Slade column: Credit scores and related factors can raise the price of car insurance
Many people who have been buying car insurance for years probably think they have a good idea of the key factors that make premiums rise or fall.
I counted myself in that group, until I read some of the fine print in my latest bill, and did some research.
Accident claims, of course, affect auto insurance rates, as do driving records and having teen drivers in the household. But credit reporting and other consumer data?
Well, yes. It turns out some insurance companies have been adjusting rates for many years using secretive calculations based on consumer reporting — a controversial practice that pro-consumer groups have long taken issue with.
And it’s not as simple as looking at credit scores. Insurance companies collect a variety of consumer reports, for all covered drivers in a household, and can use that information to adjust rates.
Consumer Reports took a deep look at this in mid-2015 and found that credit scoring can have a larger impact on auto insurance rates “than any other factor.”
That was particularly true in South Carolina, the magazine found, for people with poor credit. In neighboring North Carolina, someone with great credit and a driving-while-intoxicated conviction would pay far more than someone with poor credit and a clean driving record, Consumer Reports said.
But in South Carolina, the report concluded, the average insurance cost for an adult driver with a clean driving record but poor credit was $1,129 higher than for a driver with a DWI conviction and excellent credit.
A month after the Consumer Reports special report, the industry’s Insurance Information Institute issued a report defending the use of credit-related insurance pricing.
“An insurance score is a numerical ranking based on a person’s credit history,” the trade group said in the August 2015 study. “Actuarial studies show that how a person manages his or her financial affairs, which is what an insurance score indicates, is a good predictor of insurance claims.”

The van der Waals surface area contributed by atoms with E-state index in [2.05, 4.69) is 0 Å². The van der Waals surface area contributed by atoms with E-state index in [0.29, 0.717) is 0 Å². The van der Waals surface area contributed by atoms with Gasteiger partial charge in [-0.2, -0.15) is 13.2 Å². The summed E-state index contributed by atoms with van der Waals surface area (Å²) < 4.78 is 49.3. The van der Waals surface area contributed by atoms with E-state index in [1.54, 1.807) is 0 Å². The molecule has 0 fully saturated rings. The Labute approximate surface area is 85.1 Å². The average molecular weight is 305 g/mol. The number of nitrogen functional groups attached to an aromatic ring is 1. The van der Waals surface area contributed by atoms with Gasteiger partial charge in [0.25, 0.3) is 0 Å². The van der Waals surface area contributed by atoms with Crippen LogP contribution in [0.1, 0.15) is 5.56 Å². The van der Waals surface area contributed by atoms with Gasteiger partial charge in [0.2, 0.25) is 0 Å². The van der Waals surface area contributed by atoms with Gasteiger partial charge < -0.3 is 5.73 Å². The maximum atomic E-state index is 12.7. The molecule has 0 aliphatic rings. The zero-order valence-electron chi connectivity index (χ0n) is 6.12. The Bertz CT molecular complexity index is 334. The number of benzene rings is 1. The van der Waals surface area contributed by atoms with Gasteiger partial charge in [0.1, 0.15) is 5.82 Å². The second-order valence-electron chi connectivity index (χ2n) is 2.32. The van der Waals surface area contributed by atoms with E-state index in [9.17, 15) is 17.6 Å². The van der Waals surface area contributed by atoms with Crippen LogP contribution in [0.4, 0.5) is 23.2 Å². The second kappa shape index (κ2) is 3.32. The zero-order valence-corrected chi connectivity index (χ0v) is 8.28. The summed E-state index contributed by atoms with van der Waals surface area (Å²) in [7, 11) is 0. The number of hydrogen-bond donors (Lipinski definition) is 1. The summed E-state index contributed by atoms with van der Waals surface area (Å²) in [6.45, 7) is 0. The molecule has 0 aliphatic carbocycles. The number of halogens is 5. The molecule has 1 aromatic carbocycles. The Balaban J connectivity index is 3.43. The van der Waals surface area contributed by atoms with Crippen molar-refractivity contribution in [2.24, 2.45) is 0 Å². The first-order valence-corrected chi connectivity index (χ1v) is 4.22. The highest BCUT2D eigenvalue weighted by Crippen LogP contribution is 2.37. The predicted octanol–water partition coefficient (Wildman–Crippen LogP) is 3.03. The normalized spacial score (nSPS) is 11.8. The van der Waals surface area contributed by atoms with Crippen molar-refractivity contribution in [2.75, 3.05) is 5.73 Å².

A few states, including California, don’t allow the use of credit scores in auto insurance pricing, but most do. One challenge for consumers is, it’s hard to tell what credit-related behavior might cause rates to rise.
“Cherry-picking about 30 of almost 130 elements in a credit report, each insurer creates a proprietary score that’s very different from the FICO score you might be familiar with, so that one can’t be used to guess the other reliably,” Consumer Reports said.
That was certainly my experience. As regular readers of this column may know, I pay close attention to my credit score, which is in the “excellent” range.
So imagine my surprise when my latest auto insurance bill said: “Based upon consumer report information, your premium is higher than it would have otherwise been if State Farm had not used consumer report information.”
Finding out why has been a challenge, although the bill gave some hints, referencing the frequency with which I take advantage of credit card offers and my use of multiple cards. For me, the financial rewards from using credit card offers to my advantage will far outweigh any auto insurance increase, but it’s still a frustrating puzzle.
If you find yourself in this sort of situation, there are steps you can take.
You can request from LexisNexis the reports that were the basis for your rate adjustment. They should be referenced on your premium notice, along with contact information.Know that if “certain life events” including divorce, a serious illness or death of an immediate family member may have harmed your credit, that’s something to discuss with your insurance agent. Shop around. There are more than 140 companies writing auto insurance in South Carolina.Review your credit reports for possible mistakes. You can get free copies once every 12 months, online at annualcreditreport.com, or by calling 877-322-8228.
“I think the best defense is to shop around,” said Russ Dubisky, executive director of the Columbia-based S.C. Insurance Institute. Insurers use different factors, and those factors are weighted differently.”